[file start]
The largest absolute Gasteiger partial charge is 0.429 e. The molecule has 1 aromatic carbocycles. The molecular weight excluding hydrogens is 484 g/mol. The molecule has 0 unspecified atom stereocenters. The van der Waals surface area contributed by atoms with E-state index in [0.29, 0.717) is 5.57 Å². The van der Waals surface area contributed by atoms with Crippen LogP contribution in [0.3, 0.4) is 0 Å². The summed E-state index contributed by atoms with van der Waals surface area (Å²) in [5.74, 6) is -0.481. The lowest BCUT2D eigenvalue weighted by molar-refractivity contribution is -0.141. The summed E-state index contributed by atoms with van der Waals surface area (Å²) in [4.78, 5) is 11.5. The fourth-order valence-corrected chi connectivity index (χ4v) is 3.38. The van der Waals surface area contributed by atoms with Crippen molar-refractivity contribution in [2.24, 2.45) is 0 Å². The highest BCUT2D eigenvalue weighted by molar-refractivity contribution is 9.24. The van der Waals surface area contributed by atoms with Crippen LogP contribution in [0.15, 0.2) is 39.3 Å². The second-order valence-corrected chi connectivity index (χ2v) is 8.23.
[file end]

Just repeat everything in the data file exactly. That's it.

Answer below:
The largest absolute Gasteiger partial charge is 0.429 e. The molecule has 1 aromatic carbocycles. The molecular weight excluding hydrogens is 484 g/mol. The molecule has 0 unspecified atom stereocenters. The van der Waals surface area contributed by atoms with E-state index in [0.29, 0.717) is 5.57 Å². The van der Waals surface area contributed by atoms with Crippen LogP contribution in [0.3, 0.4) is 0 Å². The summed E-state index contributed by atoms with van der Waals surface area (Å²) in [5.74, 6) is -0.481. The lowest BCUT2D eigenvalue weighted by molar-refractivity contribution is -0.141. The summed E-state index contributed by atoms with van der Waals surface area (Å²) in [4.78, 5) is 11.5. The fourth-order valence-corrected chi connectivity index (χ4v) is 3.38. The van der Waals surface area contributed by atoms with Crippen molar-refractivity contribution in [2.24, 2.45) is 0 Å². The highest BCUT2D eigenvalue weighted by molar-refractivity contribution is 9.24. The van der Waals surface area contributed by atoms with Crippen LogP contribution in [0.15, 0.2) is 39.3 Å². The second-order valence-corrected chi connectivity index (χ2v) is 8.23.